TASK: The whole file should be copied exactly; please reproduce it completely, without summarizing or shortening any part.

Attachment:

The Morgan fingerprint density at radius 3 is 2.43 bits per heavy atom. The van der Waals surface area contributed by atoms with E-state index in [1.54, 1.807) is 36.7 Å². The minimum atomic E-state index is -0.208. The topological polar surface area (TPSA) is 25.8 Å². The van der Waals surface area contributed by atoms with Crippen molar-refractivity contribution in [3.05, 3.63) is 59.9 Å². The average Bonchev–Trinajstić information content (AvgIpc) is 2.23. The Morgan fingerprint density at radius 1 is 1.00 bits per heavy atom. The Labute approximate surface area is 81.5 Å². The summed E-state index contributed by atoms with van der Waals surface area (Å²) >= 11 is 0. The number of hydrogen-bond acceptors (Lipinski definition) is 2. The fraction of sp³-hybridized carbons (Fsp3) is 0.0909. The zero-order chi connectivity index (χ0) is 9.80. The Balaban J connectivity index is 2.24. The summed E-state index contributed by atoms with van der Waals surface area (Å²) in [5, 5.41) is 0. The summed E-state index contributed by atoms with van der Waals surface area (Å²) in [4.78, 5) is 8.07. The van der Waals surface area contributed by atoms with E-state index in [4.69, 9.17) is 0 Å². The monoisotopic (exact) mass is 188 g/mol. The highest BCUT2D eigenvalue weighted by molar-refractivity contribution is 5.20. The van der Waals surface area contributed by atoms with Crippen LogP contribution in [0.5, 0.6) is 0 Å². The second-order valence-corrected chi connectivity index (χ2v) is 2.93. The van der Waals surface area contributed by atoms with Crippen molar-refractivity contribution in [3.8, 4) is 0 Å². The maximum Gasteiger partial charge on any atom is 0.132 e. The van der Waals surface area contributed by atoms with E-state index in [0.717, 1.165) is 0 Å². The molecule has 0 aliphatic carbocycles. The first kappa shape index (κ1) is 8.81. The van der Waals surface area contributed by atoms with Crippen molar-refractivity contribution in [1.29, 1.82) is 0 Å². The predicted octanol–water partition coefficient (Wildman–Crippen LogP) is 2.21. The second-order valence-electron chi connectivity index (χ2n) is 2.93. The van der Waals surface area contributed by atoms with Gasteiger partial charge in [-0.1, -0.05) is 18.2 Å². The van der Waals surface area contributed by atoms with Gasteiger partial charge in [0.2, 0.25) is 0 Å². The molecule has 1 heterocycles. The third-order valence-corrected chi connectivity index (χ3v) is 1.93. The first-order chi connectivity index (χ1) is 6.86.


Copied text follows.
The Morgan fingerprint density at radius 3 is 2.43 bits per heavy atom. The van der Waals surface area contributed by atoms with E-state index in [1.54, 1.807) is 36.7 Å². The minimum atomic E-state index is -0.208. The topological polar surface area (TPSA) is 25.8 Å². The van der Waals surface area contributed by atoms with Crippen molar-refractivity contribution in [3.05, 3.63) is 59.9 Å². The average Bonchev–Trinajstić information content (AvgIpc) is 2.23. The Morgan fingerprint density at radius 1 is 1.00 bits per heavy atom. The Labute approximate surface area is 81.5 Å². The summed E-state index contributed by atoms with van der Waals surface area (Å²) >= 11 is 0. The number of hydrogen-bond acceptors (Lipinski definition) is 2. The fraction of sp³-hybridized carbons (Fsp3) is 0.0909. The zero-order chi connectivity index (χ0) is 9.80. The Balaban J connectivity index is 2.24. The summed E-state index contributed by atoms with van der Waals surface area (Å²) in [5, 5.41) is 0. The summed E-state index contributed by atoms with van der Waals surface area (Å²) in [4.78, 5) is 8.07. The van der Waals surface area contributed by atoms with E-state index in [4.69, 9.17) is 0 Å². The monoisotopic (exact) mass is 188 g/mol. The highest BCUT2D eigenvalue weighted by molar-refractivity contribution is 5.20. The van der Waals surface area contributed by atoms with Crippen LogP contribution in [0.5, 0.6) is 0 Å². The second-order valence-corrected chi connectivity index (χ2v) is 2.93. The van der Waals surface area contributed by atoms with Crippen molar-refractivity contribution in [3.8, 4) is 0 Å². The maximum Gasteiger partial charge on any atom is 0.132 e. The van der Waals surface area contributed by atoms with E-state index in [0.717, 1.165) is 0 Å². The molecule has 0 aliphatic carbocycles. The first kappa shape index (κ1) is 8.81. The van der Waals surface area contributed by atoms with Crippen molar-refractivity contribution in [1.29, 1.82) is 0 Å². The predicted octanol–water partition coefficient (Wildman–Crippen LogP) is 2.21. The second-order valence-electron chi connectivity index (χ2n) is 2.93. The van der Waals surface area contributed by atoms with Gasteiger partial charge in [-0.1, -0.05) is 18.2 Å². The van der Waals surface area contributed by atoms with Gasteiger partial charge in [0.2, 0.25) is 0 Å². The molecule has 1 heterocycles. The third-order valence-corrected chi connectivity index (χ3v) is 1.93. The first-order chi connectivity index (χ1) is 6.86.